The Twin Cities is a vibrant and creative urban area, and students in the department have found opportunities for internships with arts and other nonprofit organizations and with media companies. Graduates have found employment in the media, in government, and in social and cultural institutions as well as opportunities for further study in doctoral programs and professional schools.
Students who enroll as majors or minors are invited to department events and notified of internships, conferences, and other off-campus opportunities. While enrolling as a major or minor requires a tentative course selection, students may change their selections before their last semester, provided they remain within major or minor requirements. More information is available at: Media and Cultural Studies.
The broad goal of this concentration is to provide students with an opportunity to engage in the interdisciplinary study of the Middle East and the broader Islamic world. Somewhat more specifically, the objectives of the concentration are to cultivate in students (a) a basic familiarity with culture, politics, religion, philosophy, literature, economy, and geography of both the Middle East and the wider Islamic world; (b) an understanding of some of the major theoretical and/or methodological approaches to the study of both the Middle East and the Islamic world; (c) an appreciation of the social, political, and cultural diversity/complexity of the Middle East and Islamic World; (d) a sympathetic understanding of a relevant worldwide or cultural perspective different from his/her own; (e) a capacity to engage thoughtfully and constructively in potentially difficult dialogues regarding some of the more contentious issues affecting the region/civilization (e.g. US intervention in Iraq, the Arab-Israeli conflict); and (f) if possible, facilitate knowledge of a language that is spoken natively by people of the Middle East or Islamic world.
Given that students and faculty approach the study of Middle East and Islamic civilization from a variety of disciplinary perspectives, the program permits students to complete this concentration in conjunction with a wide array of majors. The program promotes breadth by requiring that students complete courses (in several departments) dealing with both the Middle East and the wider Islamic world; it promotes depth by requiring a capstone project focused on a relevant topic.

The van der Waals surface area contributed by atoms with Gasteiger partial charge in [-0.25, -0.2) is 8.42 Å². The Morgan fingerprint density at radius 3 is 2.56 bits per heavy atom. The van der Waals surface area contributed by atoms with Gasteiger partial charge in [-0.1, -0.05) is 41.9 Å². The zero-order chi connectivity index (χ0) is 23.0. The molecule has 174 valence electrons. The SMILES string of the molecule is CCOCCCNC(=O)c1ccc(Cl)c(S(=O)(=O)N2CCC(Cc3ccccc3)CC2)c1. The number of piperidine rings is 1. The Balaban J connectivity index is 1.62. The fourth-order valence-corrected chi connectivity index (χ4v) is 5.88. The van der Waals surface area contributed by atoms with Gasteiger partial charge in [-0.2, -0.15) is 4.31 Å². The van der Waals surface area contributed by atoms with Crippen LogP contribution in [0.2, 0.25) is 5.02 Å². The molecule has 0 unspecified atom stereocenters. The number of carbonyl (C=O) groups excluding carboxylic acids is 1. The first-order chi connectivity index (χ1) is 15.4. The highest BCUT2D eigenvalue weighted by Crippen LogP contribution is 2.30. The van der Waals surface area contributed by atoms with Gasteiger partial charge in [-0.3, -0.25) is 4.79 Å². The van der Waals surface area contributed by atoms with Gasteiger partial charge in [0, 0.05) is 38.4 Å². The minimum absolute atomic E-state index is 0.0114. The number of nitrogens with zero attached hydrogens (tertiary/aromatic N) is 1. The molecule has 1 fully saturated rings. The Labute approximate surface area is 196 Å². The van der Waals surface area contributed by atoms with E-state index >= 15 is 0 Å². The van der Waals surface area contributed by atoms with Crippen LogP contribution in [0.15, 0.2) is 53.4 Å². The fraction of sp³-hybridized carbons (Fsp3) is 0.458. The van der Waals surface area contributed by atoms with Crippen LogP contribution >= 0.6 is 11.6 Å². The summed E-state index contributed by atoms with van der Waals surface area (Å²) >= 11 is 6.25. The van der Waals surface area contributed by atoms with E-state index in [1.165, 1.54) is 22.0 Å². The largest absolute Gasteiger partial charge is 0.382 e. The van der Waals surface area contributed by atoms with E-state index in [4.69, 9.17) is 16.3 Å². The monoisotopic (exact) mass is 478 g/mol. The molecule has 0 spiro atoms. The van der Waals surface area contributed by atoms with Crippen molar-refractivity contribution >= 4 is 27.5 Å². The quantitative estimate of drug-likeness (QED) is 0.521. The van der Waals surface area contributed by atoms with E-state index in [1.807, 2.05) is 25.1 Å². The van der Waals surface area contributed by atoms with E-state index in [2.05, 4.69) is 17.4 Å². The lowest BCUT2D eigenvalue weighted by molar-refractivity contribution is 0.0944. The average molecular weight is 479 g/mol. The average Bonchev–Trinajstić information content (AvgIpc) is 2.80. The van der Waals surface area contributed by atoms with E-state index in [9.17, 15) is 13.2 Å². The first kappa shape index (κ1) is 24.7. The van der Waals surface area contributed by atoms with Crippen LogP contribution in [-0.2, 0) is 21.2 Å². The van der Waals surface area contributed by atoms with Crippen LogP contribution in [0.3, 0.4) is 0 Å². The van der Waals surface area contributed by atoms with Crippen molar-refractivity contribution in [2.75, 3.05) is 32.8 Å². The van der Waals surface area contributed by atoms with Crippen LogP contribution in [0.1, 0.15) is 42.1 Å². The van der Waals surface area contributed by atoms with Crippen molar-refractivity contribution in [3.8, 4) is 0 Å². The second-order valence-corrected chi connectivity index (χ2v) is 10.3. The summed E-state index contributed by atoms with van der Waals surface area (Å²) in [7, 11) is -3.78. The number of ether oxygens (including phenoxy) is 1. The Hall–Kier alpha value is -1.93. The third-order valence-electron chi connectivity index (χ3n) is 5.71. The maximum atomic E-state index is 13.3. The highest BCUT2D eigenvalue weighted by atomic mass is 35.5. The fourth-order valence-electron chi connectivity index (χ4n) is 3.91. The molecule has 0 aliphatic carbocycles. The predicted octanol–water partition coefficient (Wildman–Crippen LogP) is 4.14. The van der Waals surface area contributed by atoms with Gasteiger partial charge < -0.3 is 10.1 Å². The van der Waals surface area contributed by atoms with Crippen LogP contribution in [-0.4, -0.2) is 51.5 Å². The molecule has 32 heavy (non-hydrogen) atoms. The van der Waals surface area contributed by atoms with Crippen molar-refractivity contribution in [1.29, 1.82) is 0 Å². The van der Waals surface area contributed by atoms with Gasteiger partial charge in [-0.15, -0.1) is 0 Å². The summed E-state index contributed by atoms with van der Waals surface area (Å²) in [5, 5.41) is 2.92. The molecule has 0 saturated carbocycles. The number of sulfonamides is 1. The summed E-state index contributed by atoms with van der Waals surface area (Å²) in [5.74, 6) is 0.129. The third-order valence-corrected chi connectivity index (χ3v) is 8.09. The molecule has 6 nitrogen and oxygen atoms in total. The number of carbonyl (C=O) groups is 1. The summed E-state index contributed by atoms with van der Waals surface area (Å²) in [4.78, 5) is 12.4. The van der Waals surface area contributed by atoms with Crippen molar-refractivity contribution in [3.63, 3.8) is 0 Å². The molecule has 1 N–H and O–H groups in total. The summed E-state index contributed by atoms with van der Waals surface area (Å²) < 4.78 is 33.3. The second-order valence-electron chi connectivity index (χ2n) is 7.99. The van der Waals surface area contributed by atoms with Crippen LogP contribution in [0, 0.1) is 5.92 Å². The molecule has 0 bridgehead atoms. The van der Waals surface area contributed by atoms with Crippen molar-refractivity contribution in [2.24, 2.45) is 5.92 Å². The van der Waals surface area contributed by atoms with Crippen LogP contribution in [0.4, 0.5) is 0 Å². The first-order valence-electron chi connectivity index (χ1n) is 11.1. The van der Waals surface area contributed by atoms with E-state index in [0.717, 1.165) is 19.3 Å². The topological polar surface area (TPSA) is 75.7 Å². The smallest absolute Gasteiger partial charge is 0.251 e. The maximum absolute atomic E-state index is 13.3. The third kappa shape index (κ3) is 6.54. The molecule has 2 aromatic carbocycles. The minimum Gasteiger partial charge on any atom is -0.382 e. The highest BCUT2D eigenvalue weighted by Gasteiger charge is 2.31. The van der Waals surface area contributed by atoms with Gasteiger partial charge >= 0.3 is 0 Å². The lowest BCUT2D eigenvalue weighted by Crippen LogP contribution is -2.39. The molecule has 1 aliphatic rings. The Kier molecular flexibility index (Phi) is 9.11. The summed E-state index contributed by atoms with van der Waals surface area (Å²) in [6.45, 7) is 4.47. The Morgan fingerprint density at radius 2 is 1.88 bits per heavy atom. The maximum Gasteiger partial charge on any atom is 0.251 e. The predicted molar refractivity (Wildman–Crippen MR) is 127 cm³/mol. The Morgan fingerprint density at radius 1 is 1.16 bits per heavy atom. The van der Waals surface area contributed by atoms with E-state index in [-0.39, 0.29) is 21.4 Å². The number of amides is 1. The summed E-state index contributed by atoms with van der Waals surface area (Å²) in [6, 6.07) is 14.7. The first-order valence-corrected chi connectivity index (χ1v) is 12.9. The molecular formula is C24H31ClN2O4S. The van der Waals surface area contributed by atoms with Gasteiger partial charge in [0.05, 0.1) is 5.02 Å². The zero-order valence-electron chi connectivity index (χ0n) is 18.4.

For more information, go to www.macalester.edu/academics/mesic
All students may participate in the Music Department, which offers courses, ensembles, and lessons in a variety of musical traditions. Our first-year course, “Music and the Meaning of Life,” will be appropriate for any student interested in studying music at Macalester. Students considering the major or minor in music should register for Theory I (offered in fall semesters only). Courses appropriate for general students include World Music and Music Appreciation. Students are encouraged to audition for any of our ensembles—African Music Ensemble, Asian Music Ensemble, Macalester Concert Choir, Macalester Chorale, Macalester Orchestra, Wind Symphony, Mac Jazz Band, Jazz and Popular Music Combos, Pipe Band, Early Music Ensemble, Chamber Music Ensembles—at the beginning of each semester. Private lessons are available for an extra fee to all Macalester students. Registration for lessons and ensembles takes place during the first week of classes.
See the department website for more information www.macalester.edu/academics/music
Macalester’s Neuroscience Program provides a rigorous introduction to the study of the nervous system that is, like the field itself, rooted in biology and psychology. Students interested in majoring in Neuroscience should plan to complete Chemistry 111 (General Chemistry I), Chemistry 112 (General Chemistry II), Biology 260 (Genetics), and Psychology 100 (Introduction to Psychology) during their first year. The Neuroscience program does not offer a first-year course, and students are encouraged to use their first-year course to explore their non-science interests.
See www.macalester.edu/academics/neuroscience for more information.
This fall the Philosophy Department is pleased to offer two First Year Courses:
Introduction to Philosophy with Film (Prof. Geoffrey Gorham)
Digital Ethics (Prof Diane Michelfelder)
Philosophy with Film also has a non-FYC section. In addition, the department will offer 2 sections of Symbolic Logic, and a section of Ethics, with several seats reserved for first-year students.
More information about these and other philosophy courses can be found at the Registrar’s website or the department website or by contacting the department chair, Prof. Geoffrey Gorham. http://www.macalester.edu/academics/philosophy/